In any event, Marjorie and Strange dated while Strange was in medical school (perhaps even before he was in medical school). He was drawn to her sense of life. As it turned out, this sense of life was because she actually did not age. He visited her later at her job as a librarian and found out the truth. He then took her on a glimpse of her future to see herself 500 years from now, as she helps save the people of Earth. With the knowledge that there will be a point to her living so long, she resigned herself to her fate.
7. Madeleine de St. Germaine
When Doctor Strange was still in medical school, he met a beautiful French translator who worked for the United Nations named Madeleine Revell. They fell in love and Strange actually proposed marriage to her. She turned him down, though, because she could already see the start of what would ultimately become Strange’s downfall as a doctor, namely his greed and his arrogance. She married someone else and had children.
They met years later when Madeleine (now Madeleine de St. Germane) was kidnapped. Strange was tricked into thinking that she was dying and that he had to saver her life by performing surgery on her. In reality, it would have been a blood sacrifice that would have tainted Strange’s ability to ever do sorcery again. He came to his senses, and then Madeleine helped him against the evil Azrael, who could suck people’s life forces from them and had teamed up with Baron Mordo. In a crossover with “Man-Thing,” Madeleine and some relatives of Jennifer Kale were going to be sacrifices once again, but Strange managed to save them all.
6. Amanda Payne
Towards the end of the third “Doctor Strange” ongoing series, Doctor Strange had finally put his life back into order after the bizarre period in his life when two “Strangers” took his place on Earth (one doing his business interests and one acting as a magical superhero for him). He decided to visit his family home in Nebraska. Once there, he came across a woman he knew from his childhood. Now grown up and with a child of her own (divorced after her husband ran off on her), she lived in Strange’s old family home.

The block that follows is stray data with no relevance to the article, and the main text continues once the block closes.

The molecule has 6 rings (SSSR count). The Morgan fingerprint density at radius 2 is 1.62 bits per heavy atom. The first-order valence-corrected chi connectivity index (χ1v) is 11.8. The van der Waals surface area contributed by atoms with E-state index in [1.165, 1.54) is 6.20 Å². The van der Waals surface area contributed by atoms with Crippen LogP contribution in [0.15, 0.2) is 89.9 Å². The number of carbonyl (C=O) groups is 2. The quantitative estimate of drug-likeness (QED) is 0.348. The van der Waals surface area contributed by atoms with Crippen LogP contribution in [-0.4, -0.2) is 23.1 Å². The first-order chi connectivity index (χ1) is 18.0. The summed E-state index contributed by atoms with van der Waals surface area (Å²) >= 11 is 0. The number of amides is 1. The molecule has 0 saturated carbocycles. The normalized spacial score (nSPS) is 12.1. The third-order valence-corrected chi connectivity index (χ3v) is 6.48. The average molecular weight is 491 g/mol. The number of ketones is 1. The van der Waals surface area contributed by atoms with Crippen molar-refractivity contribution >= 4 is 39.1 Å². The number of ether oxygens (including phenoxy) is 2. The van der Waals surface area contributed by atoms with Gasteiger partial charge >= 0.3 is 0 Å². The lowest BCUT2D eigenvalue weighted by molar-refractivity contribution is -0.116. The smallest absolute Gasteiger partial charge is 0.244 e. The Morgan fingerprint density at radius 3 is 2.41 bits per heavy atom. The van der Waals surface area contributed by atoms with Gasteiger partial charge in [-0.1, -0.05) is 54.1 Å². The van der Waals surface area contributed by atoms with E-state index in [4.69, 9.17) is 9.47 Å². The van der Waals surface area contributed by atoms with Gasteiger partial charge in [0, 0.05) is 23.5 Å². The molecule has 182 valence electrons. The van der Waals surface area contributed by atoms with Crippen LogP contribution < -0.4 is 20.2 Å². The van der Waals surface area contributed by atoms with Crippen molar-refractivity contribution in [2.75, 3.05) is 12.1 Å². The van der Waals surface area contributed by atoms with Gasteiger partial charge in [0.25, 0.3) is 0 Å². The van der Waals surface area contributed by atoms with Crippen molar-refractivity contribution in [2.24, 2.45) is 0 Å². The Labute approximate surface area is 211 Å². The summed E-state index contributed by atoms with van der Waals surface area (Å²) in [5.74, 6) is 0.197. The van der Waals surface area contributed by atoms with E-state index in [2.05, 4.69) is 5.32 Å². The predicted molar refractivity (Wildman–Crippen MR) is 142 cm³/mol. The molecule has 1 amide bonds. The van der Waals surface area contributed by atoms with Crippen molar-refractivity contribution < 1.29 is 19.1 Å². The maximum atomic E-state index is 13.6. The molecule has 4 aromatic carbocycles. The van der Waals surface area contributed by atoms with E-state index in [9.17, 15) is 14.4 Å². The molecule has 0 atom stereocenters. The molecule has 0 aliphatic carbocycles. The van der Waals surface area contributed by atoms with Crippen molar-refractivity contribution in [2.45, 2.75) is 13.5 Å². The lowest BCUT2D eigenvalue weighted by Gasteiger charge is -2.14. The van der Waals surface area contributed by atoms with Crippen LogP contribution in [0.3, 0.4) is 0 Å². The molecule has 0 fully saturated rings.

Spending time with her and her daughter brought Strange a good deal of joy (although she initially presumed that he was gay, since he lived in Greenwich Village and wore flamboyant clothes), but Strange discovered that he had been stricken with some magical cancer by Baron Mordo. He had to leave Amanda and her daughter to stop Mordo’s plan and to get rid of the cancer, but not before she let Strange know what she felt about him. Sadly, he never seemed to have returned to Amanda and her daughter.
In the same “Defenders” series where Doctor Strange slept with the graduate student, he also brought one of the loves of his life back from the dead. Martha had been Strange’s adviser while he was in medical school and they ended up having an affair. She broke it off, got married and had a family, and died of ovarian cancer. Their break-up was when Strange first began to take up drinking (which undoubtedly played some sort of role in his fateful accident years later).
In the “Defenders” series, Strange had access to what was, in effect, a wishing machine, so he wished Martha back to life. She spent a lot of time with him, but ultimately began to question her place with Strange and what exactly had happened to her. Eventually, she decided to leave him and go off and try to find her family — the same family that lost her 15 years earlier. However, since Strange later erased all of the events of the earlier issues of “Defenders,” she therefore never returned to life. That’s certainly bleak.
4. Victoria Bentley
One of the oldest Doctor Strange supporting cast members, Victoria Bentley debuted in the third “Doctor Strange” story ever, in “Strange Tales” #114. There, she was the only person able to save Doctor Strange from Baron Mordo after Mordo had effectively paralyzed Strange with a spell. Bentley had an affinity for magic, so Strange was able to contact her and gain her aid.